Coming of Age in Crown Heights



An Intimate Journey Among Hasidic Girls
By Stephanie Wellen Levine
254 pages. New York University Press. $26.95.

Contemporary Hasidism is a source of great fascination for the non-Hasidic world, Jews and non-Jews alike. Stephanie Wellen Levine’s book Mystics, Mavericks and Merrymakers provides one more portal into this relatively closed system. Levine’s portraits show the struggles of young women in late adolescence adjusting to the patriarchal construction and general demands of Lubavitch Judaism.

Carol Gilligan’s forward situates the book in the larger framework of research on female development. The young women depicted in these pages are spirited and lively, yet living in a conventional society with well-articulated religious expectations about dress, conduct, education, and family life. The contrast of individualism with religious dictates makes for a potentially fascinating study. The portraits, for the most part, are deeply touching and written with a fiction writer’s flair for the lyrical phrase.

One of the girls is torn between the milder seductions of popular culture, such as music and fashion, and the religious guidelines set by her parents. She keeps these conflicts secret from her family and feels intuitively that she will outgrow her temptations. Leah Ratner, on the other hand, is a deeply pious teenager who doesn’t understand the appeal of high top sneakers and expensive clothes. She answers the phone, "Yehi HaMelech. Hello." The expression means "Long live the king"—a reference to the late Lubavitcher Rebbe, Rabbi Menachem Mendel Schneerson, who some Lubavitchers believe is the messiah. Leah is not popular; she is holy.

On the other extreme, the bedroom of Rochel Lehrer is strewn with books ranging from Neitzche to Philip Roth. Rochel comes from a long-established Hasidic family but cannot tolerate the insularity of her family’s way of life. She asks too many dangerous questions, and ends up at 880, an apartment for like-minded Lubavitcher drop-outs. 770 Eastern Parkway is the famous address of the Crown Heights’ Lubavitch World Headquarters; 880 is the affectionate name for an apartment where the girls slip off their long skirts and don jeans, maybe have a smoke, and hang out with members of the opposite sex.

But Rochel’s movement between two worlds is not as carefree as changing clothes. Her journal, Levine reports, contains "repeated references to loneliness, emotional pain and hope that her troubles would end soon." Rochel decides to attend a secular college, unlike most of her classmates and against the communal norm. Her parents warn her that she will not be allowed back home for visits, lest she contaminate her siblings with secularity. Levine's readers will appreciate the appeal of secular culture for Rochel, but also quietly root for her to make peace with the world she leaves behind.

Some of the girls show intense interest in Stephanie’s own teshuva (repentance). "When you get back to Cambridge, Massachusetts, and you see how empty life is over there, you’ll be coming right back here. Crown Heights is your home." But Stephanie—called by her Hebrew name, Sara, during the year she spends researching Crown Heights—is not interested in making Hasidism her own. The set of candlesticks given to her by one Lubavitch woman remain unlit. Levine considers the possibility: "Perhaps some other Stephanie Levine. One who was a bit more adept at housework, child care and swearing off nonkosher restaurants, would have become observant." In considering its relevance to her own life, Levine underestimates religion as little more than housewifery. She misses the depth and conflict of the inner life and its nonmaterial rewards. In trying to become an insider, she shows us, perhaps unintentionally, what an outsider she is.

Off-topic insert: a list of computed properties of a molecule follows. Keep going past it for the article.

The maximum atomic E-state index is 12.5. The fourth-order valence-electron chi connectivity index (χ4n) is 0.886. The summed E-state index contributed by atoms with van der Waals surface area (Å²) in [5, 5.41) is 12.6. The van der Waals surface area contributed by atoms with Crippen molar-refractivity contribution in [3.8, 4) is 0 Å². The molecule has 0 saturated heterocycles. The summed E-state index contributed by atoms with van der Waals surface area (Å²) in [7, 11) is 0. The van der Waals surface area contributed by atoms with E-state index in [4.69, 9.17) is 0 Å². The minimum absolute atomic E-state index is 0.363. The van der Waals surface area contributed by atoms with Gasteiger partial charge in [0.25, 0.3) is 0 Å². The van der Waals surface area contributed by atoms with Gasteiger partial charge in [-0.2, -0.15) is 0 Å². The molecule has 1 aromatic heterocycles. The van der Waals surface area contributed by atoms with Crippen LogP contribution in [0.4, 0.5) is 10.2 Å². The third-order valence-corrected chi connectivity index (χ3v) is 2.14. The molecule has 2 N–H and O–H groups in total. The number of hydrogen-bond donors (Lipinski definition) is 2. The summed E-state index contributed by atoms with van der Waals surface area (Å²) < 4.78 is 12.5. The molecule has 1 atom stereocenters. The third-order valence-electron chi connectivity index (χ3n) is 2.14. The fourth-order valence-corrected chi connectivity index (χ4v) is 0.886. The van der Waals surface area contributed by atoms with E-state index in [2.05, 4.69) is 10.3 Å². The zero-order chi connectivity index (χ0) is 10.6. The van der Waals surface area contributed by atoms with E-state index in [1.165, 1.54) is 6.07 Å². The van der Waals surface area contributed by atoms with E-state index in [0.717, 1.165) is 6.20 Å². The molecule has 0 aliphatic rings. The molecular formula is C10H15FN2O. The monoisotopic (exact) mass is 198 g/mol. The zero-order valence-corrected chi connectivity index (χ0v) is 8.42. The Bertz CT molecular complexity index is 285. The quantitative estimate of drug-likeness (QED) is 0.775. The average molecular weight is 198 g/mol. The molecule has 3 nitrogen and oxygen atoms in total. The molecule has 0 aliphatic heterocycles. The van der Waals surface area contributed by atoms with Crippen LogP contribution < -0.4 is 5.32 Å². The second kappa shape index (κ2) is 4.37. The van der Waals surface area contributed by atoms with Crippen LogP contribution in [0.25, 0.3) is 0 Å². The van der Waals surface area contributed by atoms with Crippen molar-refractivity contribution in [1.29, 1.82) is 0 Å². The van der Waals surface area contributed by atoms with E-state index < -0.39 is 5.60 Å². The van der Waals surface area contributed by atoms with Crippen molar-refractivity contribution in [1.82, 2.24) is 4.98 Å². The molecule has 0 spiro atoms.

Another hitch in this otherwise interesting book is its misleading title and subtitle. While the girls described are indeed Hasidic, they are not just any Hasidic girls; they are all members of the Lubavitch sect. Lubavitchers, compared to other Hasidic groups, are much more open to the world at large because of their essentially proselytizing mission to bring Jews back to Judaism. To write about Hasidic girls generally, Levine would have had to gain access to those who don’t readily open their homes to strangers.

Additionally, the description of these young women as "Mystics, Mavericks and Merrymakers" in the book's title implies a sophistication in the girls that isn't quite accurate. A pious, nerdy teenager who articulates her movement’s convictions is not a mystic. A smart, tough rebel is not necessarily a maverick. These girls exhibit no more or less than the behaviors we would expect in any teenager—rebelliousness, neediness, confusion—but engage in them through the unique lens of observant Judaism. A more complete study would trace later adult developments to see if these behaviors diminish or change with time as these girls make decisions about higher education and marriage. Nevertheless, Levine speculates that Lubavitch life does give these teenagers what society generally cannot, "a combination of comfort, direction and sense of strength that eases their lives and cultivates deep-seated confidence."

Levine admits that she escorts the reader "through girls’ lives and minds more for the pure delight of knowing them than for any lessons you might glean." She herself shares this pleasure. She cried when she left Crown Heights, confirming the reader’s sense of Levine straddling the fence between academic objectivity and personal subjectivity. If her goal was to write an academic classic on female development, Levine may have been better served by taking her own voice out of the book. Her own tentative foray into Crown Heights is less interesting than the voice she gives to her subjects. The reader can thank Levine, however, for giving voice to this group and for the "pure delight" of meeting them.